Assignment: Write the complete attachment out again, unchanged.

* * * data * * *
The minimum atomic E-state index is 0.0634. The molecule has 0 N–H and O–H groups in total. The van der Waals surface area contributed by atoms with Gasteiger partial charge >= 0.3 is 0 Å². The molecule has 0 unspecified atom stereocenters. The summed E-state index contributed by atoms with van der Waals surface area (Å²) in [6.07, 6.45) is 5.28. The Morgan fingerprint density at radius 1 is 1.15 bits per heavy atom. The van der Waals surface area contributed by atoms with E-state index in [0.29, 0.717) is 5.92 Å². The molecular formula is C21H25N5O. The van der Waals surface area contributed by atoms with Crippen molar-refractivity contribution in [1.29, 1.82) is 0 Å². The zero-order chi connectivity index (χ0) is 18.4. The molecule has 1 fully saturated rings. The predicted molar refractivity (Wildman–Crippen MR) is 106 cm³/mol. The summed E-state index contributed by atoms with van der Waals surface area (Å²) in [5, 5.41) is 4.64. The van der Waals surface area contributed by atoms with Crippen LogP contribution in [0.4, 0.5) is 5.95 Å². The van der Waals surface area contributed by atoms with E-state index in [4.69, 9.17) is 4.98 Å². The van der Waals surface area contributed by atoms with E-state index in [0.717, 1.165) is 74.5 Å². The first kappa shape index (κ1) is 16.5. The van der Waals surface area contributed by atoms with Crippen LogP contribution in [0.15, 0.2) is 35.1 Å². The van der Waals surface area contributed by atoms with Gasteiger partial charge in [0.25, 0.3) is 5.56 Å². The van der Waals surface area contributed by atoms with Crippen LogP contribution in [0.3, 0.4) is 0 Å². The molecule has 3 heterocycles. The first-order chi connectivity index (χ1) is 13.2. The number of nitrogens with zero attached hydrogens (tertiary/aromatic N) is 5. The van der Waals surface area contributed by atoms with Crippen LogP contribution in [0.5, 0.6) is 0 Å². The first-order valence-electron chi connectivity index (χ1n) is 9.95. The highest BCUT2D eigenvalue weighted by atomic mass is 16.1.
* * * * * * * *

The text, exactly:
The minimum atomic E-state index is 0.0634. The molecule has 0 N–H and O–H groups in total. The van der Waals surface area contributed by atoms with Gasteiger partial charge >= 0.3 is 0 Å². The molecule has 0 unspecified atom stereocenters. The summed E-state index contributed by atoms with van der Waals surface area (Å²) in [6.07, 6.45) is 5.28. The Morgan fingerprint density at radius 1 is 1.15 bits per heavy atom. The van der Waals surface area contributed by atoms with E-state index in [0.29, 0.717) is 5.92 Å². The molecular formula is C21H25N5O. The van der Waals surface area contributed by atoms with Crippen molar-refractivity contribution in [1.29, 1.82) is 0 Å². The zero-order chi connectivity index (χ0) is 18.4. The molecule has 1 fully saturated rings. The predicted molar refractivity (Wildman–Crippen MR) is 106 cm³/mol. The summed E-state index contributed by atoms with van der Waals surface area (Å²) in [5, 5.41) is 4.64. The van der Waals surface area contributed by atoms with Crippen LogP contribution in [0.4, 0.5) is 5.95 Å². The van der Waals surface area contributed by atoms with E-state index in [4.69, 9.17) is 4.98 Å². The van der Waals surface area contributed by atoms with E-state index in [0.717, 1.165) is 74.5 Å². The first kappa shape index (κ1) is 16.5. The van der Waals surface area contributed by atoms with Crippen LogP contribution in [0.15, 0.2) is 35.1 Å². The van der Waals surface area contributed by atoms with Gasteiger partial charge in [0.25, 0.3) is 5.56 Å². The van der Waals surface area contributed by atoms with Crippen LogP contribution in [0.3, 0.4) is 0 Å². The molecule has 3 heterocycles. The first-order chi connectivity index (χ1) is 13.2. The number of nitrogens with zero attached hydrogens (tertiary/aromatic N) is 5. The van der Waals surface area contributed by atoms with Crippen LogP contribution in [0.5, 0.6) is 0 Å². The first-order valence-electron chi connectivity index (χ1n) is 9.95. The highest BCUT2D eigenvalue weighted by atomic mass is 16.1.